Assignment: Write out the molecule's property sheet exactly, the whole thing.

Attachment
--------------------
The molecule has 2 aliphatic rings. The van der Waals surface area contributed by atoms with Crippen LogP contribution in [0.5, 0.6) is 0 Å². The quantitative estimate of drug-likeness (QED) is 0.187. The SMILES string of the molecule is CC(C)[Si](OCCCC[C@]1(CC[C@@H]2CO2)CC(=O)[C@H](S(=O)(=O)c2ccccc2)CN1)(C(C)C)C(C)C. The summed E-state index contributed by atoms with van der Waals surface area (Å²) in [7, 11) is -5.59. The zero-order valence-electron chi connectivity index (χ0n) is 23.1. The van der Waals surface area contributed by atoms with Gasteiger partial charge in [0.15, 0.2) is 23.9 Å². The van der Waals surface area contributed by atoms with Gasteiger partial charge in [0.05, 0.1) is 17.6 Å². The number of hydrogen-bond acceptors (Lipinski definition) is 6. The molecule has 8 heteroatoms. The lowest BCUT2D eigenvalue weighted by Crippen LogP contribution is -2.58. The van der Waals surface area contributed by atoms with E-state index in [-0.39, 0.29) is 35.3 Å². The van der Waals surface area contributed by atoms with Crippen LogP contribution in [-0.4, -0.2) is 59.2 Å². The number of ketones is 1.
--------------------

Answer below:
The molecule has 2 aliphatic rings. The van der Waals surface area contributed by atoms with Crippen LogP contribution in [0.5, 0.6) is 0 Å². The quantitative estimate of drug-likeness (QED) is 0.187. The SMILES string of the molecule is CC(C)[Si](OCCCC[C@]1(CC[C@@H]2CO2)CC(=O)[C@H](S(=O)(=O)c2ccccc2)CN1)(C(C)C)C(C)C. The summed E-state index contributed by atoms with van der Waals surface area (Å²) in [7, 11) is -5.59. The zero-order valence-electron chi connectivity index (χ0n) is 23.1. The van der Waals surface area contributed by atoms with Gasteiger partial charge in [0.15, 0.2) is 23.9 Å². The van der Waals surface area contributed by atoms with Gasteiger partial charge in [0.05, 0.1) is 17.6 Å². The number of hydrogen-bond acceptors (Lipinski definition) is 6. The molecule has 8 heteroatoms. The lowest BCUT2D eigenvalue weighted by Crippen LogP contribution is -2.58. The van der Waals surface area contributed by atoms with E-state index in [-0.39, 0.29) is 35.3 Å². The van der Waals surface area contributed by atoms with Crippen LogP contribution in [-0.4, -0.2) is 59.2 Å². The number of ketones is 1.